The National Audit Office said the department had not "fully considered" efficiency and effectiveness when evaluating where cuts should be made.
As a result, police forces which are already facing budget cuts of up to 20 per cent over four years, could bear the brunt of further cuts.
The Home Office plans to save £1.1 billion annually by 2014-15.
But auditors said that £400 million of these savings were "uncertain" and a further £100 million was classified as being "only in development".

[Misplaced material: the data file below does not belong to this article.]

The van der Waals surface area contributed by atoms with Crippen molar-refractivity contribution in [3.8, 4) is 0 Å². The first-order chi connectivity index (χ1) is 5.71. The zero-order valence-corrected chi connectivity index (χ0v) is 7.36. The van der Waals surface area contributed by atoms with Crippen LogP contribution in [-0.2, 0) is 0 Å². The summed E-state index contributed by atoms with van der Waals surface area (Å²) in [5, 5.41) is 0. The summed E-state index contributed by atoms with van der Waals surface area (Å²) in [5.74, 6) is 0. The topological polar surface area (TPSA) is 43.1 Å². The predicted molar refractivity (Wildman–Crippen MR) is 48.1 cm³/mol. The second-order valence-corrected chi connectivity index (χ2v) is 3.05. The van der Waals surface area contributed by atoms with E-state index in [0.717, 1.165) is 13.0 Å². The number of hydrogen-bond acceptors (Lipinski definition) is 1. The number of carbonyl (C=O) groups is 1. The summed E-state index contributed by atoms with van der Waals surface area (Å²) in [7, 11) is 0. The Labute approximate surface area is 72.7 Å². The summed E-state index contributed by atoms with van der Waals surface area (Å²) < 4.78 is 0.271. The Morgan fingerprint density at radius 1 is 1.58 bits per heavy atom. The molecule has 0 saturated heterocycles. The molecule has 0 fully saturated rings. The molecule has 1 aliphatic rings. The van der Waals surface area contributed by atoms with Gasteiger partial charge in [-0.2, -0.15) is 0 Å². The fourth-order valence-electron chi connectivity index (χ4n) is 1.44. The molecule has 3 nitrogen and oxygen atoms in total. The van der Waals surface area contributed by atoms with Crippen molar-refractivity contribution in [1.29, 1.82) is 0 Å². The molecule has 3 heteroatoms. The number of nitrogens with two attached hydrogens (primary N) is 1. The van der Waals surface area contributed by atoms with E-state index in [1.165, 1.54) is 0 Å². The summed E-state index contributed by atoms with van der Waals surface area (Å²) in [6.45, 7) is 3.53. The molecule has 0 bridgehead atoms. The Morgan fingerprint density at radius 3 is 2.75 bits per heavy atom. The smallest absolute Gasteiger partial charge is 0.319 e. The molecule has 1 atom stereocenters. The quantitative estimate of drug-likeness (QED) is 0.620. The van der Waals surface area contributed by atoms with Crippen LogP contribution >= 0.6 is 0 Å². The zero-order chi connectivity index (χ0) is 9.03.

The financial management report also warned that there were "clear risks" to the successful delivery of programmes designed to develop or to phase out certain agencies and that the Home Office needed to retain a stronger grip on costs.
These include the creation of a National Crime Agency, the closure of the National Policing Improvement Agency and the merging of the Criminal Records Bureau and the Independent Safeguarding Authority to form a new Disclosure and Barring Service.
It said the programmes lacked continuity in management, had started slowly and were initially under-resourced. The NAO said that as a result, their execution would prove "exceptionally challenging".